|Study sees possible manufacture of guidance systems by a Chinese proliferator as a threat to peace|
NPSGlobal Foundation, 21 may 2014.
A study by security experts of a British university said that a Chinese businessman, who has been accused of supplying prohibited technology to Iran, may have begun manufacturing a key component of guidance systems for ballistic missiles, seriously threatening international peace and security.
The Alpha Project of King`s College of London, in a report said that Li Fang Wei, who is accused of being a “serial proliferator” with several aliases including the name Karl Lee, is believed to have begun manufacturing fiber optic gyroscopes, an advanced technology that could be used in guided missiles.
“In particular, if confirmed, any moves by Li to manufacture fiber optic gyros should be viewed as one of the most urgent challenges to global non-proliferation efforts,” the study, authored by Daniel Salisbury and Ian Stewart, said.
“Not since AQ Khan (known as the father of Pakistan`s first nuclear weapon) has a manufacturer of proliferation-sensitive technologies so brazenly and repeatedly sold their goods for use in prohibited programs despite ongoing attention from national and international authorities.”
A U.S. District Court in New York in April indicted Li on charges of wire and bank fraud, conspiracy to violate the International Emergency Economic Powers Act (IEEPA) as well as two counts of violation of the IEEPA. He was previously sanctioned by the United States for his alleged role as a principal supplier to Iran`s ballistic missile program.
The U.S. Department of State also offered an unprecedented five million dollar reward for information leading to the arrest or conviction of Li, who is on the Federal Bureau of Investigations "Wanted List."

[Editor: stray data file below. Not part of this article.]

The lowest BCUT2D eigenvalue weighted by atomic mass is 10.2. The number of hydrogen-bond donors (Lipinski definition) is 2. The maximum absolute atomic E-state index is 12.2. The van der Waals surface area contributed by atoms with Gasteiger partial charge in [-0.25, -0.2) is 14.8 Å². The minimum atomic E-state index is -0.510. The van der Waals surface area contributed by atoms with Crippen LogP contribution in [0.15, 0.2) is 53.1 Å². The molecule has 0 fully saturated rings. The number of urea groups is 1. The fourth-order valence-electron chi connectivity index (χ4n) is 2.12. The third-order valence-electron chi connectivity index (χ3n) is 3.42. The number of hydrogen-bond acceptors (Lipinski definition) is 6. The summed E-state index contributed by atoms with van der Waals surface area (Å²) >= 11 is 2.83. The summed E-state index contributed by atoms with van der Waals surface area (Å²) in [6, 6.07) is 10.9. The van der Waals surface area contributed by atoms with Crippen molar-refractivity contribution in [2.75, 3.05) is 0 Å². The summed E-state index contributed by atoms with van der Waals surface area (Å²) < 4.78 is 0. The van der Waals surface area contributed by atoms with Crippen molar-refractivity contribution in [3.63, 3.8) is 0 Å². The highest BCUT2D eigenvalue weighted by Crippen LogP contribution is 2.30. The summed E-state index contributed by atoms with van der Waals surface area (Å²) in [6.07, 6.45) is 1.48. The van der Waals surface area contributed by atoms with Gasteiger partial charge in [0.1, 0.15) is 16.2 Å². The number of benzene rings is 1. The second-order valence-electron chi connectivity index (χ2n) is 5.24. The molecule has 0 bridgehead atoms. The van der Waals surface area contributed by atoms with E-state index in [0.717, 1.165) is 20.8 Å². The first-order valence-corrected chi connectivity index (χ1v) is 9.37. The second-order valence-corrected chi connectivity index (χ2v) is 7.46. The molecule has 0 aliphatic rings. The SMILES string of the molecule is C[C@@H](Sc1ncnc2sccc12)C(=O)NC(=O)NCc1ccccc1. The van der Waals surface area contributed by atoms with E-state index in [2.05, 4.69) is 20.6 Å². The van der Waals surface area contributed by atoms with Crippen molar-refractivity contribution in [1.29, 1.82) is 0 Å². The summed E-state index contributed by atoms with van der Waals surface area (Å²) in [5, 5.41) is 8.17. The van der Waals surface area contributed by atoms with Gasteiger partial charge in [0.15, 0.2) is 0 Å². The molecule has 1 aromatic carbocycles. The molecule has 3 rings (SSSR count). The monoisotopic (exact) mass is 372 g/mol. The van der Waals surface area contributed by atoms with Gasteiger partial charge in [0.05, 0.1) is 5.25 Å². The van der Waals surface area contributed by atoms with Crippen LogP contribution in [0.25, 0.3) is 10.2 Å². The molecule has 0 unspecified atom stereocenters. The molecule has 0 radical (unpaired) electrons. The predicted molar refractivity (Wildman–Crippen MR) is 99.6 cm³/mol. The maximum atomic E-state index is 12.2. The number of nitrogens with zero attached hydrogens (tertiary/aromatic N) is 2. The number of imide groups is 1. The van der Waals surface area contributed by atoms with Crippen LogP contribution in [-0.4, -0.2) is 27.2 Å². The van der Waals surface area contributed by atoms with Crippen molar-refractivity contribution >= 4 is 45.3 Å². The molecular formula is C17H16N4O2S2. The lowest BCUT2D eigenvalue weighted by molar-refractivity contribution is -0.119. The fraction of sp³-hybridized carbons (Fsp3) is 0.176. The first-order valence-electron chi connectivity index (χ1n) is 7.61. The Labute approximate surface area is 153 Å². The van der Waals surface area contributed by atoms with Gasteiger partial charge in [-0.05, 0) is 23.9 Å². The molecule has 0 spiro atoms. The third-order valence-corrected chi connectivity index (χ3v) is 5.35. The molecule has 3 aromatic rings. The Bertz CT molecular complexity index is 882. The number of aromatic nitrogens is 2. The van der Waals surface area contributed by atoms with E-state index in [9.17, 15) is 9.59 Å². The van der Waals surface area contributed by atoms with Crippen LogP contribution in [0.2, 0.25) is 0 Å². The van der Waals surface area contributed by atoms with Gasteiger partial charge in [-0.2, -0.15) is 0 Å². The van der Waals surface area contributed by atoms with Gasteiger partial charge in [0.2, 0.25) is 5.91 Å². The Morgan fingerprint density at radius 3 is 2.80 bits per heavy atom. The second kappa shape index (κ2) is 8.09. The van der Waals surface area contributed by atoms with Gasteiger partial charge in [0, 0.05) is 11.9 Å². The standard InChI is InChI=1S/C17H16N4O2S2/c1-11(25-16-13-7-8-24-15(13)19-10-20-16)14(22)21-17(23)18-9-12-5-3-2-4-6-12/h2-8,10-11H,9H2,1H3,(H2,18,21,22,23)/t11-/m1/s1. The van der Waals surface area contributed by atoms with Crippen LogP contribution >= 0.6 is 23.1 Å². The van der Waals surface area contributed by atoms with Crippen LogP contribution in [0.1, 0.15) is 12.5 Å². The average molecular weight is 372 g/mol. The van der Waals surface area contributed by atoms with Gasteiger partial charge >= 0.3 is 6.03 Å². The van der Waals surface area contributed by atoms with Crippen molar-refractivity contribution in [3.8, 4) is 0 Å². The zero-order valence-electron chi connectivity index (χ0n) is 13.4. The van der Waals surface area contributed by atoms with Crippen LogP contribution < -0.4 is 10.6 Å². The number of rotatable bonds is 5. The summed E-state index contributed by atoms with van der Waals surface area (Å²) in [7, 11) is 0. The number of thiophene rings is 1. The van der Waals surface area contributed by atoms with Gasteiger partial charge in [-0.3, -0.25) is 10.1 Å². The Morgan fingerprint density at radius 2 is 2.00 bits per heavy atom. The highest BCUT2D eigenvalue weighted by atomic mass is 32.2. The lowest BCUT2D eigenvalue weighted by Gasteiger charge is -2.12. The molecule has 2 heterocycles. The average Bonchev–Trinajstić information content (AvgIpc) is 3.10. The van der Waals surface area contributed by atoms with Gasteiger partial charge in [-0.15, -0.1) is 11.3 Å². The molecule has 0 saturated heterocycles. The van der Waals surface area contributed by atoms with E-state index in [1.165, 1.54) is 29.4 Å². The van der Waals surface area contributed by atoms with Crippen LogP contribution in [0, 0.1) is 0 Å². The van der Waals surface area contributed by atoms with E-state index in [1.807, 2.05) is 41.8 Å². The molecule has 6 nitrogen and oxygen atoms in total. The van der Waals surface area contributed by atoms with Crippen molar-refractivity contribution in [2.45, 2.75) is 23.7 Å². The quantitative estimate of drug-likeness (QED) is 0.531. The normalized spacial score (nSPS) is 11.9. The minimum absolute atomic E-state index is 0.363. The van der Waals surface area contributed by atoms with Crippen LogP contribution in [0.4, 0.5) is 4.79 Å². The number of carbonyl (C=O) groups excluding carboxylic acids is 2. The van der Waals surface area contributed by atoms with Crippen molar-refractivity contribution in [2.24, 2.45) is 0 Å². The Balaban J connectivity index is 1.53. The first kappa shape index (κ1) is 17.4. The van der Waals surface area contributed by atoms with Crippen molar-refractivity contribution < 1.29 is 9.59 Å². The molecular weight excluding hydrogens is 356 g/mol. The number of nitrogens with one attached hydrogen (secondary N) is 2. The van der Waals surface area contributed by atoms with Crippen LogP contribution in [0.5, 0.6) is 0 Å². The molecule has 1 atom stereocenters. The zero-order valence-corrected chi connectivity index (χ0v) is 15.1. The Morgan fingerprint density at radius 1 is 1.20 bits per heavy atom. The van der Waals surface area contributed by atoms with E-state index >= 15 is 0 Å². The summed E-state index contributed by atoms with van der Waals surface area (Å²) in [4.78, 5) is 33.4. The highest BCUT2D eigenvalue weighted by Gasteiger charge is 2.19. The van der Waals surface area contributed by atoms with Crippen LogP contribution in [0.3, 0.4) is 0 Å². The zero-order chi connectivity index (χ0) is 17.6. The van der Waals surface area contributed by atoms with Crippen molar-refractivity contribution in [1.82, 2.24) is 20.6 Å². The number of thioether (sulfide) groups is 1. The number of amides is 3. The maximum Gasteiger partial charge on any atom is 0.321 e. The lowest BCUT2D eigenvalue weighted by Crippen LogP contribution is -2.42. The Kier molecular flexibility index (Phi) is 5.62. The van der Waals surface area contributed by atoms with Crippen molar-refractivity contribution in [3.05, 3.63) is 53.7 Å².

The King’s College Report, which was released Monday, said the indictment and amount of the reward were important signs to China regarding the importance Washington assigned to the case in relation to non-proliferation efforts and U.S.-Chinese relations.
“However, there is no evidence to suggest that China has taken any non-proliferation specific actions against Li and his network,” the report said. “The Chinese government has responded to recent US actions stating that it ‘will harm bilateral cooperation on counter proliferation’”.
The report says Li, who has a vast network of companies, is believed to be developing manufacturing facilities for advanced missile guidance components, including the type of fiber optic gyroscopes that he had previously be accused of attempting to acquire on behalf of Iran.
The case study also said information uncovered suggests that Li has been the owner or manager of a substantial graphite factory in Dalian, China, since 2006. It said the plant is believed to be supplying international customers with materials on the Missile Technology Control Regime’s control lists.
“Fiber optic gyros are one of the most advanced guidance technologies with potential uses in missiles, and any move by Li to manufacture such technology in light of other concerns about his activities must be viewed as a grave threat to international peace and security,” the report said.
The report said the case highlights urgent need that China improve trade controls if non-proliferation efforts related to Iran and North Korea are to be successful.